The man suspected of attacking his 81-year-old landlady before falling to his death had a list of screen credits, and he also had a rap sheet. Now investigators are looking into whether drugs played a role in the bizarre string of events. Patrick Healy reports from Los Feliz for the NBC4 News at 6 p.m. on Sept. 27, 2012.
The "Sons of Anarchy" actor who died during a Los Feliz rampage that also left his landlady dead had been arrested repeatedly during the past year and characterized in court documents as "mentally disturbed" and "suicidal," a review of the documents reveals.
Jonathan Kendrick Lewis, known as Johnny Lewis, had been arrested and charged with three crimes during January and February of this year.
"This officer is very concerned for the well being of not only the community but that of the defendant," stated a probation report prepared by Jack Avery, a deputy probation officer, for a case in which Lewis was accused of attempting to burglarize a Santa Monica home while the female resident was home.
Lewis entered a no contest plea to that charge, and also to a charge of assault with a deadly weapon in a separate case, according to Jane Robison, a spokeswoman for the Los Angeles District Attorney.
Lewis was released from custody Sept. 21, according to Los Angeles County Sheriff's records.
What was not immediately clear from court records is the length of the sentences Lewis served.
The DA's office has requested transcripts of the sentencing hearings, but that may not be available before Monday, Robison said.
Lewis has an extensive list of acting credits in both film and television, where he attracted attention portraying the outlaw biker "Half Sack" in the FX Series "Sons of Anarchy." Lewis' character died and was written out of the series two years ago at the end of its second season.
The court records paint a picture of the actor's personal life spiralling out of control.
In April, Lewis' attorney described him in a legal filing as "delusional and oppositional."
Attorney Jonathan Mandel filed a declaration seeking a court-ordered psychiatric evaluation of Lewis.
"According to his family and others, Mr. Lewis has been increasingly unstable, irrational, and frequently delusional, all of which have caused him to lose employment and become homeless," Mandel wrote. He further stated Lewis was "indigent."
Police investigators believe Lewis had stayed periodically at a large Los Feliz house owned by Catherine Davis, 81. She took in boarders, many of them from the entertainment industry, neighbors said.
A woman's screams prompted a series of 911 calls to police on Wednesday morning. Officers arriving at the hillside home on Lowry Road found Lewis, 28, dead in the driveway.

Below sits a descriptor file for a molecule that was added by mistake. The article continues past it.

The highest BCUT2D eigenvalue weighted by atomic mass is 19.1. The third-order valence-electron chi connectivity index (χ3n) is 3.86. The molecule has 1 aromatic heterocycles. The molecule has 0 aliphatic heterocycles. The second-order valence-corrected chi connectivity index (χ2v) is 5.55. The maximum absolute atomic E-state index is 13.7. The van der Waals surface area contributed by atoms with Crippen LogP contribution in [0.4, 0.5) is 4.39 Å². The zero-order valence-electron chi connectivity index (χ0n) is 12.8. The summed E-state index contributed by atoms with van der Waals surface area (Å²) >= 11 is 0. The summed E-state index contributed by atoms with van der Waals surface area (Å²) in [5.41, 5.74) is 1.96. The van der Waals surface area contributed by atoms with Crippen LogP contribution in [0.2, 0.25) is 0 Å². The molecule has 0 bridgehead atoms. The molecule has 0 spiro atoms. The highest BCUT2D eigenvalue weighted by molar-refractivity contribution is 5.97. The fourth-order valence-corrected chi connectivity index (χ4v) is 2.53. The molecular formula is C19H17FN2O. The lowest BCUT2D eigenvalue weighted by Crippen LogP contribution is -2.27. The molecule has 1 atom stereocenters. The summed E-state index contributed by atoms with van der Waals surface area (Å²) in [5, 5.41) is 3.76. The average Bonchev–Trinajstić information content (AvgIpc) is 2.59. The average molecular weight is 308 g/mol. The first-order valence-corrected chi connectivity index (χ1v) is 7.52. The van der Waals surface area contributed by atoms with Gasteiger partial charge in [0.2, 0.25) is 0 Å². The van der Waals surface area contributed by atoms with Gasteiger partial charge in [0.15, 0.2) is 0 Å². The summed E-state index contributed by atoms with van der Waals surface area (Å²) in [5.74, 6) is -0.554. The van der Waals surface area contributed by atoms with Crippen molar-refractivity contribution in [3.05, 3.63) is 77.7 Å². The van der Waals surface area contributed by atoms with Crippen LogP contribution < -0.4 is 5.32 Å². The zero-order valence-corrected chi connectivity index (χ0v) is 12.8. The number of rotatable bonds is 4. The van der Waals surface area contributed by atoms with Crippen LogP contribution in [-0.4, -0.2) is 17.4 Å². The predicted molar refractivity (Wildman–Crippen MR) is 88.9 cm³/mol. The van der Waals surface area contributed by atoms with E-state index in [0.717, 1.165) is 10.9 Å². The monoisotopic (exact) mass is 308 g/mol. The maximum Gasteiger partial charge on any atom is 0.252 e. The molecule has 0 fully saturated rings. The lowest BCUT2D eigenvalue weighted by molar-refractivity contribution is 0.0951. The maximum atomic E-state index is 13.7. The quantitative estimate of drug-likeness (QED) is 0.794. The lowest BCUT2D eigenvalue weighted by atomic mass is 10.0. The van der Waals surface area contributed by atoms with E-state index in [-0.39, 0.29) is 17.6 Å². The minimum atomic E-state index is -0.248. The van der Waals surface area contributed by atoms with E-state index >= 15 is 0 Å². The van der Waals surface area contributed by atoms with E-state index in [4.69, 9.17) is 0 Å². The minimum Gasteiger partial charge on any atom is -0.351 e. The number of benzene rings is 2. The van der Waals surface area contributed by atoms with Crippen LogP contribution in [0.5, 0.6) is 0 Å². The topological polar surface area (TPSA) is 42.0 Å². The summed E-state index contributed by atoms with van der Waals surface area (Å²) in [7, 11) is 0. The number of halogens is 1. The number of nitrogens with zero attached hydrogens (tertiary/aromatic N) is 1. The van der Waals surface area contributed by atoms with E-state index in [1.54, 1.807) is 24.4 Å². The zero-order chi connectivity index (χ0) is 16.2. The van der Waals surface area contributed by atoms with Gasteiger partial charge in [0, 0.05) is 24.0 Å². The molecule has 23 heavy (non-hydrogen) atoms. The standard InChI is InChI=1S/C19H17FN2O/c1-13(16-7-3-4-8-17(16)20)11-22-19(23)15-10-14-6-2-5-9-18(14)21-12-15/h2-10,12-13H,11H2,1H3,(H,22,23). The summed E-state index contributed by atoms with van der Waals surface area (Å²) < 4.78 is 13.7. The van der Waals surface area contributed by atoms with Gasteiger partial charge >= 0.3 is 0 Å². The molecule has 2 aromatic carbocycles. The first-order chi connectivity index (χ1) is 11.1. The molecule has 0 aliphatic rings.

It was apparent he had either fallen or jumped from a higher level of the property, according to LAPD Commander Andrew Smith.
When officers entered the home, they found Davis' body and blood in several rooms.
She was strangled and suffered blunt force trauma, the coroner's office said.
Police believe Lewis killed Davis, then took his own life.
"There is no indication anyone else was in the house," Smith said.
At some point during the rampage, Lewis went next door and confronted a painter at work on the exterior.
The homeowners brought the painter inside and then held the door shut as Lewis attempted to break-in, police said.
Smith described Lewis' actions as "strange." Lewis displayed "superhuman" strength, according to police and witnesses.
That strength, combined with delusional behavior, is regarded as a potential indicator of the influence of certain drugs, such as methamphetamines, according to Howard Samuels, an addiction specialist and founder of the Hills Treatment Center.
The coroner is conducting a toxicology analysis of Lewis in conjunction with his autopsy. Results from the toxicology reports may not be available for several weeks.
The court documents include letters revealing that Lewis took part in an in-patient substance abuse rehab program at the Ridgeview Ranch facility in Altadena.
He began the program on May 23. Lewis completed the 30-day residential program and was "stepped down" to a lower level of care.
There were no positive drug tests. His counselor, Kathleen Whyte wrote, "We feel that Mr. Lewis is positive toward recovery at this time.
But his probation officer had a different view.
"The defendant will continue to be a threat to any community he may reside," the officer wrote in his pre-sentencing report. "His behavior ... must be taken seriously appropriate sanctions imposed to safeguard others."
The report also stated that Lewis "has a special handling historical classification of 'mentally disturbed', 'suicidal' ..."